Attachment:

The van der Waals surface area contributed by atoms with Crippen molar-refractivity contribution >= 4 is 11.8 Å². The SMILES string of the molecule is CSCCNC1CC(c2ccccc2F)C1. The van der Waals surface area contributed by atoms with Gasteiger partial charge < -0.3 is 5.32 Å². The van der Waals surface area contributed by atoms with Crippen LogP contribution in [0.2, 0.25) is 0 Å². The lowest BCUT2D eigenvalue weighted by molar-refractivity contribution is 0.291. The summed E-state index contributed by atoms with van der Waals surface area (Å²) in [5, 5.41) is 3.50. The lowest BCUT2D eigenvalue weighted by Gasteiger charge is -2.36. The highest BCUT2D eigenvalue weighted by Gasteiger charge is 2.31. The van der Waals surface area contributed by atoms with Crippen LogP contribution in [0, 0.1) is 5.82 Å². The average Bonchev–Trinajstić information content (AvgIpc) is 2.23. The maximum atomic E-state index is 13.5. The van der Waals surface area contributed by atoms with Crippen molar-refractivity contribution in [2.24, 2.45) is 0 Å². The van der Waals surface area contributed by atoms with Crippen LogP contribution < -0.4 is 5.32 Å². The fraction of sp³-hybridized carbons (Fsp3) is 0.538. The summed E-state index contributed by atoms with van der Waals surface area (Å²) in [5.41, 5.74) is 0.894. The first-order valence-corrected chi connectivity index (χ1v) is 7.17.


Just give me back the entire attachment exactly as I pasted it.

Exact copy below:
The van der Waals surface area contributed by atoms with Crippen molar-refractivity contribution >= 4 is 11.8 Å². The SMILES string of the molecule is CSCCNC1CC(c2ccccc2F)C1. The van der Waals surface area contributed by atoms with Gasteiger partial charge < -0.3 is 5.32 Å². The van der Waals surface area contributed by atoms with Crippen LogP contribution in [0.2, 0.25) is 0 Å². The lowest BCUT2D eigenvalue weighted by molar-refractivity contribution is 0.291. The summed E-state index contributed by atoms with van der Waals surface area (Å²) in [5, 5.41) is 3.50. The lowest BCUT2D eigenvalue weighted by Gasteiger charge is -2.36. The highest BCUT2D eigenvalue weighted by Gasteiger charge is 2.31. The van der Waals surface area contributed by atoms with Crippen LogP contribution in [0, 0.1) is 5.82 Å². The average Bonchev–Trinajstić information content (AvgIpc) is 2.23. The maximum atomic E-state index is 13.5. The van der Waals surface area contributed by atoms with Crippen molar-refractivity contribution in [2.24, 2.45) is 0 Å². The van der Waals surface area contributed by atoms with Crippen LogP contribution < -0.4 is 5.32 Å². The fraction of sp³-hybridized carbons (Fsp3) is 0.538. The summed E-state index contributed by atoms with van der Waals surface area (Å²) in [5.41, 5.74) is 0.894. The first-order valence-corrected chi connectivity index (χ1v) is 7.17.